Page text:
To resubmit palliative care or care plan policies for review, please contact Megan Burns, Assistant Project Director, at (212) 554-7243 or
  RTI Plans Site Visits, Phone Calls

In June, RTI staff will visit four NY–RAH-participating facilities to interview staff at all levels about the project. As in previous years, CMS contracted with RTI to evaluate the ECCPs participating in the NFI.

The four facility visits have already been scheduled, and for those facilities not being visited, RTI will schedule calls with the Directors of Nursing for early June. Discussions with RTI are confidential and the NY–RAH project management team encourages all participants to be candid about their experiences with the project. Administrators will receive a survey in August on their experiences with the NY–RAH project over the past year. This round of evaluations is only focused on Phase One of the project and will not include information about Phase Two.

RTI is using quantitative and qualitative research methods to identify features of the ECCPs that are positively associated with improved outcomes and to identify implementation barriers and barriers to achieving positive outcomes. Ultimately, the evaluation results from the ECCPs will be used to identify and characterize the most promising models to inform future policy making for improving resident care, improving resident health, and reducing costs.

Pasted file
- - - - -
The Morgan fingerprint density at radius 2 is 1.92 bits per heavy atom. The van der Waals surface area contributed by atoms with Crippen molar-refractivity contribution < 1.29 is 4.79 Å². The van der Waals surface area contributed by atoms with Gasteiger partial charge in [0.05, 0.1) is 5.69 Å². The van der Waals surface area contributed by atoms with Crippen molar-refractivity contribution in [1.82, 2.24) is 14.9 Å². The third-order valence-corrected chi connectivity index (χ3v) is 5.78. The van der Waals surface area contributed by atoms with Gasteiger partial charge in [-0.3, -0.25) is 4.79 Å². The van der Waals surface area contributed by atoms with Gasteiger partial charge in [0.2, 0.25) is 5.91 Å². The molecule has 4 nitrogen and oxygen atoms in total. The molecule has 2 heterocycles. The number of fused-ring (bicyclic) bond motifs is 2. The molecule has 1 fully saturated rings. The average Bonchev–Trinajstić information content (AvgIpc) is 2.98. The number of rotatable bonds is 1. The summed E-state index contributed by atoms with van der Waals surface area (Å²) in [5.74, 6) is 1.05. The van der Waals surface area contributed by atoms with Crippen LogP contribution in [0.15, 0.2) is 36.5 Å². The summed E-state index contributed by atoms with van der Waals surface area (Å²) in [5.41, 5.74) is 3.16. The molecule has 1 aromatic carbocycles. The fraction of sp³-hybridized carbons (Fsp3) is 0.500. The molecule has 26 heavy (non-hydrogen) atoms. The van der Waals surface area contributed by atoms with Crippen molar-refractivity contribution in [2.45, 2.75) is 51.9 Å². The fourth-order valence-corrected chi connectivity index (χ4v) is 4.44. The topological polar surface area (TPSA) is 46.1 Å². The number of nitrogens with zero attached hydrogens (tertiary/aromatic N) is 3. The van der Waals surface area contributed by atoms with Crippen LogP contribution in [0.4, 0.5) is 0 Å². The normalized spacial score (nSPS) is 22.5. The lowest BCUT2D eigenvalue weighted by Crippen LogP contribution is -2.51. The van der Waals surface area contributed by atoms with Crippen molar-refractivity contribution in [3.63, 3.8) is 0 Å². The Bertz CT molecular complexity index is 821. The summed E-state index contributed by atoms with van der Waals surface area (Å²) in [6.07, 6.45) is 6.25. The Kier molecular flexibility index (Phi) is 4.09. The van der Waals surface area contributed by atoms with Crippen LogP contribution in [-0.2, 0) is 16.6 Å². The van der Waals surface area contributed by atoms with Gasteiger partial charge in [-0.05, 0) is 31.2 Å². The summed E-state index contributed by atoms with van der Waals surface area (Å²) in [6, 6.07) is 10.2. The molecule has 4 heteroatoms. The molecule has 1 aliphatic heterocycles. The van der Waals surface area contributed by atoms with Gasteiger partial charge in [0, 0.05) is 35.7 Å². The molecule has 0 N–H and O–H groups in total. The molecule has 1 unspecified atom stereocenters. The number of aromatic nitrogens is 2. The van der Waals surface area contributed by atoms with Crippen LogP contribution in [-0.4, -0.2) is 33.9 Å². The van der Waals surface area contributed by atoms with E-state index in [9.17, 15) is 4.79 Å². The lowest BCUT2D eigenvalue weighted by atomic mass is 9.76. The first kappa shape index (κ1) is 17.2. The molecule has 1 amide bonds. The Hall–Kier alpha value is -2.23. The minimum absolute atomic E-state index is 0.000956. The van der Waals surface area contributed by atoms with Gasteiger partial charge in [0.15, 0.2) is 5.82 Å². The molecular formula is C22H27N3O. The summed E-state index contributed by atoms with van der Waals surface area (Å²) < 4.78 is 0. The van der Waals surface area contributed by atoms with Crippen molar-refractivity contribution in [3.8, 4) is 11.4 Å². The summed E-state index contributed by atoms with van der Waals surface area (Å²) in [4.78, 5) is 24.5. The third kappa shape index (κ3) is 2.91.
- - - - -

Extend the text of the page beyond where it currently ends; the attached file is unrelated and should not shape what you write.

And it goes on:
Please contact Megan Burns, Assistant Project Director, at (212) 554-7243 or, with any questions.
CMS Outstanding Nursing Facility Recognition
Spring 2016: Diane Guidone, Director of Nursing, Good Samaritan Nursing Home
CMS Outstanding ECCP Staff Recognition
Spring 2016: Megan Burns, Assistant Project Director, Greater New York Hospital Foundation
  The project described was supported by Funding Opportunity Number 1E1CMS331086-04-02 from the U.S. Department of Health and Human Services, Centers for Medicare & Medicaid Services. The contents provided are solely the responsibility of the authors and do not necessarily represent the official views of HHS or any of its agencies.